It's easy for people to say they "don't like you", based on your writing. (Who, me?) And sometimes it seems best to leave those shallow judgements undisturbed.

Via Andrew Sullivan, via Cameron Slater over the weekend, this interesting New York Times essay by Stanley Fish on how public ‘enmity’ can be a precious thing, and ‘meeting your opponents’ puts you at a terrible risk of ending up liking those you criticize. Good writing.

But how could Habermas ever be taken away from me? Even if he were no longer publishing, I could always have recourse to his previous writings whenever I needed to signal a negative judgment; I could still say (dismissively), “sounds like Habermas” and leave it at that. So no matter what he does or doesn’t do, he’s still mine. The only thing that might take him away from me is meeting him, something I was threatened with a few years ago in Chicago, but something I avoided like the plague.

Why? Because were I ever to meet him, the odds are that I would like him (the public record suggests that he is an admirable fellow) and if I liked him it would be hard for me to continue beating up on him. (Despite the proverb, familiarity does not breed contempt.) In fact I would immediately regret, and want to take back, all the nasty things I had said with such zest.

Indeed, this has happened to me several times. I got to know long-time personal piñatas and found that they were — can you believe it? — human beings, often perfectly nice human beings with perfectly nice families. …

We’ve discussed the socialisation of the elite before — how fire-breathing radicals can be toned down (colonised?) by their experience interacting with, and sometimes cooperating with their ‘opponents’. Getting to know them and understand their reasoning … and values. It’s the same with those we encounter through their writing — especially online.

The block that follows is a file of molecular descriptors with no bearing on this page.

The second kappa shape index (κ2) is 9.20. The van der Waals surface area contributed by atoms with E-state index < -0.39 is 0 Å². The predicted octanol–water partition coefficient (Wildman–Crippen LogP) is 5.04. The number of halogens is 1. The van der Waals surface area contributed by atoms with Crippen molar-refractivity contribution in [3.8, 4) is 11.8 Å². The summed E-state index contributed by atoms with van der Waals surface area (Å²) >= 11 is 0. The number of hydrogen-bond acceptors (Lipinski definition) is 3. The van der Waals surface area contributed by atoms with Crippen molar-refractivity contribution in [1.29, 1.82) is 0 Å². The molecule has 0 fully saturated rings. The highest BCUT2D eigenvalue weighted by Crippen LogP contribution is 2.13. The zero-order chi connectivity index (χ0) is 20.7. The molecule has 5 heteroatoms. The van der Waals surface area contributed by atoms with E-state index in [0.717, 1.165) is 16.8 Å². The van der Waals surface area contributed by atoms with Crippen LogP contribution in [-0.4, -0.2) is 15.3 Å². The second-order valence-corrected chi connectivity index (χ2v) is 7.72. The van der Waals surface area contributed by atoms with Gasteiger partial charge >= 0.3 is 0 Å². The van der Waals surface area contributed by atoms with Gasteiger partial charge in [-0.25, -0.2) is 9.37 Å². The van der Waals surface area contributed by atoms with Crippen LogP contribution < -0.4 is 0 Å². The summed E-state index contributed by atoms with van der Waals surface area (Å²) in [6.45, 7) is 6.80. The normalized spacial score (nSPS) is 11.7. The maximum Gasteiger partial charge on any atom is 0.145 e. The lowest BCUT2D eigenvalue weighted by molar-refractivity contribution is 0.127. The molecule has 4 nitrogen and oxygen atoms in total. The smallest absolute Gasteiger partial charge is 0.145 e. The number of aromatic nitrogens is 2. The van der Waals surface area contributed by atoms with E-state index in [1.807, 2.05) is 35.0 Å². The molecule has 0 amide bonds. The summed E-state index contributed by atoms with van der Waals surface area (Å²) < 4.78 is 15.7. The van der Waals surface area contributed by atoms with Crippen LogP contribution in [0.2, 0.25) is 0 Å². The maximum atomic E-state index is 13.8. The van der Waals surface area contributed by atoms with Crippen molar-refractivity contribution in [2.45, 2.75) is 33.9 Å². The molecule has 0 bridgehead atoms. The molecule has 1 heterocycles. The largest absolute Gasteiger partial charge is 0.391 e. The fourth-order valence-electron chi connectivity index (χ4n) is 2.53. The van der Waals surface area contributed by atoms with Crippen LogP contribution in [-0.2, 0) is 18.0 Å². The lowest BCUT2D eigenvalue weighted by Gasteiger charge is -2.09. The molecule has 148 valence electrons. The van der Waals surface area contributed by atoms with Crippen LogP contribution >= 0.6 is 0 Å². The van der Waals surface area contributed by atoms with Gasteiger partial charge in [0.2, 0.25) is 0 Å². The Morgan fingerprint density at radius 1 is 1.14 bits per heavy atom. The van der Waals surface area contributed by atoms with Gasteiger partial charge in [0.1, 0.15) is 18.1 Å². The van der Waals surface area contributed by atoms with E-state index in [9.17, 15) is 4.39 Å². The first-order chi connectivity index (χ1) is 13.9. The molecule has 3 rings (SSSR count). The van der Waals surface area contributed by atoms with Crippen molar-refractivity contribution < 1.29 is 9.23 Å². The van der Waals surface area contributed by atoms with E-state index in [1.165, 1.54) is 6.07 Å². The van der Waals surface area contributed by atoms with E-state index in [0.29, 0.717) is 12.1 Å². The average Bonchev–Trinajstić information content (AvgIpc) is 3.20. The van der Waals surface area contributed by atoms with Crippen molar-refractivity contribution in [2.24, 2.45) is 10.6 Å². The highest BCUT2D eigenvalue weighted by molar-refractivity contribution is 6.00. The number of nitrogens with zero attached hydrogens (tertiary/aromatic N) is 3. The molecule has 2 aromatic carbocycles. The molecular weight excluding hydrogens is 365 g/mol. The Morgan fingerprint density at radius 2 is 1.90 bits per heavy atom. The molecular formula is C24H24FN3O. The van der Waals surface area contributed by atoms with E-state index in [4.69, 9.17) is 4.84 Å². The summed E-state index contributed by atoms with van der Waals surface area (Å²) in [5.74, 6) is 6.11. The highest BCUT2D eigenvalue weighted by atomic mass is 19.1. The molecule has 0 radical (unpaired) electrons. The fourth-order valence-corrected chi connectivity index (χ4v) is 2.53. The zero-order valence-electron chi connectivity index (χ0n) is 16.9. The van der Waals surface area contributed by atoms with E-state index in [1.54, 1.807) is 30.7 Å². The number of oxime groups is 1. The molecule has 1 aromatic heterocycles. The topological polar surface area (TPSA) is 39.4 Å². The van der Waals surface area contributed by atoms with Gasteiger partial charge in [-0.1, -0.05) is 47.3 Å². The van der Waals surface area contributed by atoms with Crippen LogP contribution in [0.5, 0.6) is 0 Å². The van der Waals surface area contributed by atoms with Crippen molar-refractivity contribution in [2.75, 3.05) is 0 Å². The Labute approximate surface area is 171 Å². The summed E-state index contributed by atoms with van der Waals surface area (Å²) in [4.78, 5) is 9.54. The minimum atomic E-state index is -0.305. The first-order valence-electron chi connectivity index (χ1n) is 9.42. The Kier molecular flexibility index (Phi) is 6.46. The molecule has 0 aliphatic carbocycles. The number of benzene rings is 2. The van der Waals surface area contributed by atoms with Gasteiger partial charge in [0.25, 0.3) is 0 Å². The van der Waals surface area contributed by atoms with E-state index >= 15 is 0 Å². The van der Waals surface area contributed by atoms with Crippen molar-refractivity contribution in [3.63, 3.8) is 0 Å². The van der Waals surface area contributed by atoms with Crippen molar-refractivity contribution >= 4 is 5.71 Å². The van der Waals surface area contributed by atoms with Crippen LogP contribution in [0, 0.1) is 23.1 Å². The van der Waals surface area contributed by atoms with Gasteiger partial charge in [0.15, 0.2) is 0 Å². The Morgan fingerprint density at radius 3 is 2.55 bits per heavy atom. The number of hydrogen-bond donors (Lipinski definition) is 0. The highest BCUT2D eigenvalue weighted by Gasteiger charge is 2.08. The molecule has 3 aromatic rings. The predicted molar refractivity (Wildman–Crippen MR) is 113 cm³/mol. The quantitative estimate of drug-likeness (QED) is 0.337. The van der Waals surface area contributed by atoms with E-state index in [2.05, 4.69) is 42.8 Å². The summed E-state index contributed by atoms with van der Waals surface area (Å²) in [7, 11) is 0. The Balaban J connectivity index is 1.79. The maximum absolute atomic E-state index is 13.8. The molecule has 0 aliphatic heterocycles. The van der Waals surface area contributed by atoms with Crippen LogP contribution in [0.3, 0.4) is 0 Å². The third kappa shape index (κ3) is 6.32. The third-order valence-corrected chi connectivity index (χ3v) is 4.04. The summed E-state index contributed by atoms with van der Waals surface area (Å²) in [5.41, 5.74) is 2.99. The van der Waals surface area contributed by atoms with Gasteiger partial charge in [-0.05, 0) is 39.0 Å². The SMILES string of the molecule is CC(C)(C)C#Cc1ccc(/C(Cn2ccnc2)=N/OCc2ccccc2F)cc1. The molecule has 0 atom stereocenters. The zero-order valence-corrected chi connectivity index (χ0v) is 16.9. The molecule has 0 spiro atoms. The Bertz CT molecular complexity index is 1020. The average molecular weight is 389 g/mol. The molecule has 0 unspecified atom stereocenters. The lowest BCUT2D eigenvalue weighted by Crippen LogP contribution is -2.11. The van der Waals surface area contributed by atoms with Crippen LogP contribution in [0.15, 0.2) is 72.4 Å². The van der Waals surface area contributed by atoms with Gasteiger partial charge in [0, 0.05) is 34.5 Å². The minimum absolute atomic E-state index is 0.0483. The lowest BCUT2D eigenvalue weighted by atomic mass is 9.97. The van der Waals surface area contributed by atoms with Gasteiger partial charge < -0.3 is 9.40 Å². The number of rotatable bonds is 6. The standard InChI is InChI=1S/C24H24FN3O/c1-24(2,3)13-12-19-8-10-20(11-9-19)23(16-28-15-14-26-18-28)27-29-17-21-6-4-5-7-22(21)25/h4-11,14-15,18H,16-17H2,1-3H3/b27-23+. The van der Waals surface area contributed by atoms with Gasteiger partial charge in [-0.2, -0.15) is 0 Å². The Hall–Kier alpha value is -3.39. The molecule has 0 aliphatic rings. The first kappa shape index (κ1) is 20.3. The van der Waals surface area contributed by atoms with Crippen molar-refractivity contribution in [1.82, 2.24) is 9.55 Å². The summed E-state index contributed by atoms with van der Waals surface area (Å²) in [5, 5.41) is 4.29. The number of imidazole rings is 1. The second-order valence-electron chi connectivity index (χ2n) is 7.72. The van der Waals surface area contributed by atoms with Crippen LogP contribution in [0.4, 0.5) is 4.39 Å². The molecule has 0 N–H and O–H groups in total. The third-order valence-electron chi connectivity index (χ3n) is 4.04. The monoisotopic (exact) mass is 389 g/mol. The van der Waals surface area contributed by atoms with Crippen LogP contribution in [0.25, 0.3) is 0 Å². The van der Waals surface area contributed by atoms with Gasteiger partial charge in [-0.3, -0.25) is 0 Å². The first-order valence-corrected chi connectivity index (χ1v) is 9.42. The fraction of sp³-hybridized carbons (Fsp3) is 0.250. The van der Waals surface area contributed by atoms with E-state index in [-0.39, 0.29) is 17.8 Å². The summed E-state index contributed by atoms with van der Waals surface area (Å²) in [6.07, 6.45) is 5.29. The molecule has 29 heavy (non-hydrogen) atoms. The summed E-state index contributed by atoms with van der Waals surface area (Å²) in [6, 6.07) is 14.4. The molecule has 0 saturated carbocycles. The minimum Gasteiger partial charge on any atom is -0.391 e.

Sometimes we may hold a caricature image of those with whom we disagree. Upon meeting them however, we see that, dammit, they aren’t horned devils, and may in some cases actually possess reasonable-sounding motivations and justifications for their positions, statements and points of view … although we may still disagree. For that reason, I frequently try to meet (engage with) those whom I criticize.

I remember an instructive difference of opinion I had with Bill Birch when he was Minister responsible for ACC and I a humble press gallery reporter. Birch had announced an intention to cut ACC levies for employers because of an unexpected surplus in the ACC reserves. I said something like: “But that’s a great opportunity for ACC to invest that surplus and have a near to guaranteed funding pool for future claims.” He replied (paraphrasing him): “But it’s not ACC’s money. It’s been taken from the employers and self-employed and farmers … and that’s who we, National, are in Parliament to represent.” So, as I remember it, the ACC levies were cut; contributions didn’t cover outgoings … until the ‘surplus’ was all gone.

Birch saw his role as representing his particular constituents (National voters), and their interests. Even though I disagreed with him about the ‘best’ way to do that, and lamented the lost opportunity for ACC to have a funding buffer, by talking with him and seeing where he was coming from, I could see his side of the argument. (For the purposes of this discussion, let’s leave my shallow analysis of the philosophy driving Birch at that, OK?)

On Stanley Fish’s point about the ‘risk’ of meeting your opponents, yeah, sometimes it’s like that. One ends up toning down criticisms, or pulling punches, because of an emerging sense of understanding, even rapport with the ‘target’. (Does that make you ‘compromised’? Maybe.) Sometimes, someone’s repeated hateful/idiotic statements leave you in no doubt without a meeting being necessary. But will you take the risk?

Other times you come away with your prejudices confirmed, even amplified. You realize you’re dealing with a genuine, through-and-through, bonafide, died-in-the-wool [fill in the blank]. As Mr Fish says:

… it might be the case that the person you have learned to dislike in print is even more dislikable in the flesh (oh happy day!), but you can’t count on that and so it is better, all things considered, not to take any chances.

– P